Jan 25 2013

OR Report: Interest in airbag packs explodes

Can the US market really support more than a dozen airbag manufacturers? That’s right, there’s thirteen I know of that plan to distribute airbag packs next season, and two more soon after.

Even Oakley is getting in to the action with a smartly styled airbag pack, powered by Mammut’s Removeable Airbag System, pioneered by SnowPulse.

At the moment the two biggest are the originator of the avalanche airbag pack, ABS, followed by SnowPulse. ABS uses compressed nitrogen to power the inflation of two bags on the pack. SnowPulse uses compressed air to inflate a single bag that expands around the back and sides of your head. ABS has licensed their airbag technology to The North Face, Ortovox, and Bergens of Norway. SnowPulse was bought by Mammut who have their own version of airbag packs using the SnowPulse system and have licensed the system to Arva, Oakley, and Scott. That makes ten. Then there are the independents who use compressed air to inflate a single bag behind the head, but unlike ABS or SnowPulse who discharge the compressed gas by piercing the seal, these companies use various switches that open a valve, including Backcountry Access’ Float series of airbag packs, Wari, and Mystery Ranch. That brings the count to 13.

On the horizon is a revolutionary design using an electric fan to fill the airbag. This could make the airbag much easier and cheaper to inflate multiple times with no foreseeable restrictions to air travel. Arcteryx and Black Diamond have both been working on this concept for at least a year. It sounds like this version of an airbag pack is still 2-3 years away from coming to market.

The North Face’s Patroler pack will improve distribution of the ABS system throughout North America.

Interest in avalanche airbags grew slowly and steadily through the 90s, but awareness has stepped in to overdrive with compelling statistical evidence combined with a couple of high profile avalanche incidents where the survivors were wearing them and victims were not.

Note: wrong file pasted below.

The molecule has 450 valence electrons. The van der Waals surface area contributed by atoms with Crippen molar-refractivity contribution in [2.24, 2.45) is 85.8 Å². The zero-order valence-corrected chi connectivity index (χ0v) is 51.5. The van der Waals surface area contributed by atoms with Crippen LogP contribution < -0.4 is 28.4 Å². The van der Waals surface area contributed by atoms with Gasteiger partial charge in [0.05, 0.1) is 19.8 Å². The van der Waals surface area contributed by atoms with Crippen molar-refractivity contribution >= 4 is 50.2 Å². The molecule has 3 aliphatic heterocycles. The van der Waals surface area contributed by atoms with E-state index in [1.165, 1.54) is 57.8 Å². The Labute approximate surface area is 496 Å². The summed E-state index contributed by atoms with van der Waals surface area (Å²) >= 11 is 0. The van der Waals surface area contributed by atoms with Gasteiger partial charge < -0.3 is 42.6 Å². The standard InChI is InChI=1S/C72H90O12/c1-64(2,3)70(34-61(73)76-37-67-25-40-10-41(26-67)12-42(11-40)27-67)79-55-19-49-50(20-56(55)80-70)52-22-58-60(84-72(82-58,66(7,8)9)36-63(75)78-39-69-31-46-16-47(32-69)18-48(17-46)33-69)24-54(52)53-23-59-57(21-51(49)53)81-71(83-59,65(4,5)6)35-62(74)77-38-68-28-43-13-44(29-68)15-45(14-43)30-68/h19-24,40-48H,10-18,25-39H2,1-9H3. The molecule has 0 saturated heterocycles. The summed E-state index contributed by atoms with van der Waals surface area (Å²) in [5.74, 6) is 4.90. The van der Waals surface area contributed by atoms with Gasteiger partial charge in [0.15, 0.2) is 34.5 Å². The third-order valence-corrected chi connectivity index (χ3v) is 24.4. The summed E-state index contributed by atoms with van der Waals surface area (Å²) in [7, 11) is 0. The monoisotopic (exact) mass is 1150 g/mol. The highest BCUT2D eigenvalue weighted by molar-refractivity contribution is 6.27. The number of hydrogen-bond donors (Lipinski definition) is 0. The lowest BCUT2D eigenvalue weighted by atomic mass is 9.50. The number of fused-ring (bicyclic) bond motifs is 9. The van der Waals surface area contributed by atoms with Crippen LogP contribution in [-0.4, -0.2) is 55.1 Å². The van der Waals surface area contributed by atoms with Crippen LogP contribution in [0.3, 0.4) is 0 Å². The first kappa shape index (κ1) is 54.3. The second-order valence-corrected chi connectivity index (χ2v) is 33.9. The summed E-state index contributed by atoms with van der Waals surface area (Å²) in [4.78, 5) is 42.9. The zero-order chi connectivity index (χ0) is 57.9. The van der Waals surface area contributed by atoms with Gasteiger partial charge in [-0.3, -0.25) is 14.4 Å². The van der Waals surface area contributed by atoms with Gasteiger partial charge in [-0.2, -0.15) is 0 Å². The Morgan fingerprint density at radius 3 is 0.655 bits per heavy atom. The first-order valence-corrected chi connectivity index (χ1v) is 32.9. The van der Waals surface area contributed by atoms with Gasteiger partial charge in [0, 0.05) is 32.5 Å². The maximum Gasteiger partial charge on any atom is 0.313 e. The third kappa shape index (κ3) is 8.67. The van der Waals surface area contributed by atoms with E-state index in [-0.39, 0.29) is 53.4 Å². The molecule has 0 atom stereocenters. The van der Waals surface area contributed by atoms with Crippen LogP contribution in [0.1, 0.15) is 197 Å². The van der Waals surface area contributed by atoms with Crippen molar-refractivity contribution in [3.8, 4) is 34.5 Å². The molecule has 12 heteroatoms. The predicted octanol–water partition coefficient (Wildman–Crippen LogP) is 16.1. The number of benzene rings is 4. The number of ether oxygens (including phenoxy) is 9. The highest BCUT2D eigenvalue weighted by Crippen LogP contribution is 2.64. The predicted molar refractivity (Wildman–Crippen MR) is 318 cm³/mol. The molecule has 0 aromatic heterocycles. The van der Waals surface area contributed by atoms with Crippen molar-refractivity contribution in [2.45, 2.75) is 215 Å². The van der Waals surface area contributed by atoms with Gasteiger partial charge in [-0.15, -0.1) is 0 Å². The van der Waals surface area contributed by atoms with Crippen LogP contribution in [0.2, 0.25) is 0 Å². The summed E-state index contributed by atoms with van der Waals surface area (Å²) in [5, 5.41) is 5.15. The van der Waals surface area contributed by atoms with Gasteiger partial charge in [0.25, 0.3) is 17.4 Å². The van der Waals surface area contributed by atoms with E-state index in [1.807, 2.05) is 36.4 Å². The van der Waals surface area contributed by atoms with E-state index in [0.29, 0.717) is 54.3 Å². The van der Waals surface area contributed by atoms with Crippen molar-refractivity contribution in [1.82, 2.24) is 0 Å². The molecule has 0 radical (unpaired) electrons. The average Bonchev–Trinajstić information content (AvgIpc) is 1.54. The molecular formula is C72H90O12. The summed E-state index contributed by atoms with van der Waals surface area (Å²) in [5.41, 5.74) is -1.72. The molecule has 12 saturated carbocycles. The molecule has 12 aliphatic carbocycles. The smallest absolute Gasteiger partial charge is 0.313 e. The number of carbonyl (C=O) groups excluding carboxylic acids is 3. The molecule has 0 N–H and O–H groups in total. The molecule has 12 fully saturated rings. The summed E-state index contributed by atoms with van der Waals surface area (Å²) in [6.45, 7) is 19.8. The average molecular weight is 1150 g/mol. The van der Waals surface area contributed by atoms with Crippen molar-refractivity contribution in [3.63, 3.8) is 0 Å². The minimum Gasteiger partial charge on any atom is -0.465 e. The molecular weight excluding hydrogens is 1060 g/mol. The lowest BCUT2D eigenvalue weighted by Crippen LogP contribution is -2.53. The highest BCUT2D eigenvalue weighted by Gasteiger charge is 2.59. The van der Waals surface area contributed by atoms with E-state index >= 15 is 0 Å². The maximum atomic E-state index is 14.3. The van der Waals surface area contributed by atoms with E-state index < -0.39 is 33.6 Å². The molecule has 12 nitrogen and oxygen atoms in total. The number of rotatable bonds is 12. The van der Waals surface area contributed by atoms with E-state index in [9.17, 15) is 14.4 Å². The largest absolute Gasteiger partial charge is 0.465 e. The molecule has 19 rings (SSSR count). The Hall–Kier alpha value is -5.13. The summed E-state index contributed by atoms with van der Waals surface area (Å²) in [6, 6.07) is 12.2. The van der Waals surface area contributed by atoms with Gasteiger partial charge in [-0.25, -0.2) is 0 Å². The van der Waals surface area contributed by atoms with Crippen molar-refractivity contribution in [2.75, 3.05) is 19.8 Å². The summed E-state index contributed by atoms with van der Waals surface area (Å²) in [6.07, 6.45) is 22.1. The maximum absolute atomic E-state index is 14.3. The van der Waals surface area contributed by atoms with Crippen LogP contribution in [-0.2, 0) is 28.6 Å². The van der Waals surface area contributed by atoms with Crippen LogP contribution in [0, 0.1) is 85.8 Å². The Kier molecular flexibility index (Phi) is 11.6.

Which begs the question – is the backcountry market really that big? It’s a whole lot bigger than it used to be, but it is still at most 10% of the overall ski market. In spite of them being such a small percentage, backcountry skiers tend to become gear junkies. Even though they’re accused of being misers, that’s only because BC skiers have more on their shopping list than skis, boots, and bindings. Besides those key items they also need to buy a beacon, shovel, probe, wool socks, Gore-tex jackets, Schoeller pants, adjustable poles, climbing skins, and now an airbag pack. Will they draw the line on airbag packs and say no more, or will they try to be prudent and rack up another $1000 on the credit card? Of course their life is worth it, but is it really necessary? In other words, how savvy do BC skiers think they are, and how lucky do they feel?

Thirteen manufacturers are betting you’re not going to feel lucky. We’ll see.

© 2013

  • teletilyouresmelly

    I just like that it’s driving advertising which is causing alot more folks to buy them.  I was the only one I knew with one 3 years ago- now most of my partners have them.

    But to be fair, most skiers do have to buy wool socks . . .